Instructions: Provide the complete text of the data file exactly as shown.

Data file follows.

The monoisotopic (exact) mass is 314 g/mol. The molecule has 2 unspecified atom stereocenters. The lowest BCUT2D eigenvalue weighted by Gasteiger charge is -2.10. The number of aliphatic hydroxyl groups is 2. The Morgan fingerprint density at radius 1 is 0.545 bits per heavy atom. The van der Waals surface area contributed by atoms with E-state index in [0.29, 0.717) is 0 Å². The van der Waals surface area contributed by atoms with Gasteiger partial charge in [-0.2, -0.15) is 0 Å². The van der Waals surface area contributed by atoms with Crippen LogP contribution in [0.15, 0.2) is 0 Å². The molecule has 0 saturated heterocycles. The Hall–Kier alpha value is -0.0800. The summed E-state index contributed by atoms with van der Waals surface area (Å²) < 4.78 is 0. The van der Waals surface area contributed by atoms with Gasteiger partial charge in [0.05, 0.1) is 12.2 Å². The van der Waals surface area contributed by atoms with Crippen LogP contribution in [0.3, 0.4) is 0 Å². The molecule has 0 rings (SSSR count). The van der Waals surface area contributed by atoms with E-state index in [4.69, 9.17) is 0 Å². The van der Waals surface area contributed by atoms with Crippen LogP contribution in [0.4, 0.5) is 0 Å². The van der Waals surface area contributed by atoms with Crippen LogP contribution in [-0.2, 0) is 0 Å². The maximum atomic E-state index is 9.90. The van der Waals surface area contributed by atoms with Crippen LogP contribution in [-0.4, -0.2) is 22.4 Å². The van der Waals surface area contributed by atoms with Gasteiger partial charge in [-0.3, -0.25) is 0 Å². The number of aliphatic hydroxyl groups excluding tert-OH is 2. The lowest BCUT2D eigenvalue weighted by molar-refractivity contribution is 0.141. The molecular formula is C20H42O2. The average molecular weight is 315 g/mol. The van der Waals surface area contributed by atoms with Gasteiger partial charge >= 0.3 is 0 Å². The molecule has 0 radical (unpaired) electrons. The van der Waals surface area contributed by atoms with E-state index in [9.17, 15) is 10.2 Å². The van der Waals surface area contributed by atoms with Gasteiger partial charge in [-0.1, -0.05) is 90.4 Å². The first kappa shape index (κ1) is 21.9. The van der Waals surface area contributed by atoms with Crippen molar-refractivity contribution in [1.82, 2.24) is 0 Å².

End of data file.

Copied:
The monoisotopic (exact) mass is 314 g/mol. The molecule has 2 unspecified atom stereocenters. The lowest BCUT2D eigenvalue weighted by Gasteiger charge is -2.10. The number of aliphatic hydroxyl groups is 2. The Morgan fingerprint density at radius 1 is 0.545 bits per heavy atom. The van der Waals surface area contributed by atoms with E-state index in [0.29, 0.717) is 0 Å². The van der Waals surface area contributed by atoms with Gasteiger partial charge in [-0.2, -0.15) is 0 Å². The van der Waals surface area contributed by atoms with Crippen LogP contribution in [0.15, 0.2) is 0 Å². The molecule has 0 saturated heterocycles. The Hall–Kier alpha value is -0.0800. The summed E-state index contributed by atoms with van der Waals surface area (Å²) < 4.78 is 0. The van der Waals surface area contributed by atoms with Gasteiger partial charge in [0.05, 0.1) is 12.2 Å². The van der Waals surface area contributed by atoms with Crippen LogP contribution in [0.3, 0.4) is 0 Å². The molecule has 0 rings (SSSR count). The van der Waals surface area contributed by atoms with E-state index in [4.69, 9.17) is 0 Å². The van der Waals surface area contributed by atoms with Crippen LogP contribution in [0.4, 0.5) is 0 Å². The van der Waals surface area contributed by atoms with Crippen LogP contribution in [-0.2, 0) is 0 Å². The maximum atomic E-state index is 9.90. The van der Waals surface area contributed by atoms with Crippen LogP contribution in [-0.4, -0.2) is 22.4 Å². The van der Waals surface area contributed by atoms with Gasteiger partial charge in [-0.3, -0.25) is 0 Å². The number of aliphatic hydroxyl groups excluding tert-OH is 2. The lowest BCUT2D eigenvalue weighted by molar-refractivity contribution is 0.141. The molecular formula is C20H42O2. The average molecular weight is 315 g/mol. The van der Waals surface area contributed by atoms with Gasteiger partial charge >= 0.3 is 0 Å². The molecule has 0 radical (unpaired) electrons. The van der Waals surface area contributed by atoms with E-state index in [9.17, 15) is 10.2 Å². The van der Waals surface area contributed by atoms with Gasteiger partial charge in [-0.1, -0.05) is 90.4 Å². The first kappa shape index (κ1) is 21.9. The van der Waals surface area contributed by atoms with Crippen molar-refractivity contribution in [1.82, 2.24) is 0 Å².